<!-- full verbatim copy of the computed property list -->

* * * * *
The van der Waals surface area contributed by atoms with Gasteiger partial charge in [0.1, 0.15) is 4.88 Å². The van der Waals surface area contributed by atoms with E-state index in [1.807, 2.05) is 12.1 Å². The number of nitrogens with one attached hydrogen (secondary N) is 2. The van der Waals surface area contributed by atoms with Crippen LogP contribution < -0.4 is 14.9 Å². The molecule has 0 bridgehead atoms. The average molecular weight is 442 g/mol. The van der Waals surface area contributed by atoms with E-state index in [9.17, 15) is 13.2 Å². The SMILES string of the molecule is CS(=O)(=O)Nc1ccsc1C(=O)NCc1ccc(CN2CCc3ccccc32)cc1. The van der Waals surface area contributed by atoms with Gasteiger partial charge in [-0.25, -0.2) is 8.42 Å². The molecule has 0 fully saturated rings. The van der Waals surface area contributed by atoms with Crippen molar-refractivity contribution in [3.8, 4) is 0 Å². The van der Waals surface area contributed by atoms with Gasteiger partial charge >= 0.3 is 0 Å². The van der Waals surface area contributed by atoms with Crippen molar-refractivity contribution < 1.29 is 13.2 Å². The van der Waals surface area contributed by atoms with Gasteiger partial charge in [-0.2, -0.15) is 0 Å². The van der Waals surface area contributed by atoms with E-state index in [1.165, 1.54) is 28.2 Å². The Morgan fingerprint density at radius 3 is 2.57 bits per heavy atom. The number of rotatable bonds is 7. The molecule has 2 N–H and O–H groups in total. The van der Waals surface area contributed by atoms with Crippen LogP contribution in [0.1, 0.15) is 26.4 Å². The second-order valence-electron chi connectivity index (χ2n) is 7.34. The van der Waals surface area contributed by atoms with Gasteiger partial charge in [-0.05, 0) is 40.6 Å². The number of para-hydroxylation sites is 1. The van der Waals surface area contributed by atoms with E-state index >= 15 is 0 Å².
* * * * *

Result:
The van der Waals surface area contributed by atoms with Gasteiger partial charge in [0.1, 0.15) is 4.88 Å². The van der Waals surface area contributed by atoms with E-state index in [1.807, 2.05) is 12.1 Å². The number of nitrogens with one attached hydrogen (secondary N) is 2. The van der Waals surface area contributed by atoms with Crippen LogP contribution < -0.4 is 14.9 Å². The molecule has 0 bridgehead atoms. The average molecular weight is 442 g/mol. The van der Waals surface area contributed by atoms with E-state index in [9.17, 15) is 13.2 Å². The SMILES string of the molecule is CS(=O)(=O)Nc1ccsc1C(=O)NCc1ccc(CN2CCc3ccccc32)cc1. The van der Waals surface area contributed by atoms with Gasteiger partial charge in [-0.25, -0.2) is 8.42 Å². The molecule has 0 fully saturated rings. The van der Waals surface area contributed by atoms with Crippen molar-refractivity contribution in [3.8, 4) is 0 Å². The van der Waals surface area contributed by atoms with Gasteiger partial charge >= 0.3 is 0 Å². The van der Waals surface area contributed by atoms with Crippen molar-refractivity contribution < 1.29 is 13.2 Å². The van der Waals surface area contributed by atoms with Gasteiger partial charge in [-0.2, -0.15) is 0 Å². The van der Waals surface area contributed by atoms with E-state index in [1.165, 1.54) is 28.2 Å². The Morgan fingerprint density at radius 3 is 2.57 bits per heavy atom. The number of rotatable bonds is 7. The molecule has 2 N–H and O–H groups in total. The van der Waals surface area contributed by atoms with Crippen LogP contribution in [0.1, 0.15) is 26.4 Å². The second-order valence-electron chi connectivity index (χ2n) is 7.34. The van der Waals surface area contributed by atoms with Gasteiger partial charge in [-0.05, 0) is 40.6 Å². The number of para-hydroxylation sites is 1. The van der Waals surface area contributed by atoms with E-state index >= 15 is 0 Å².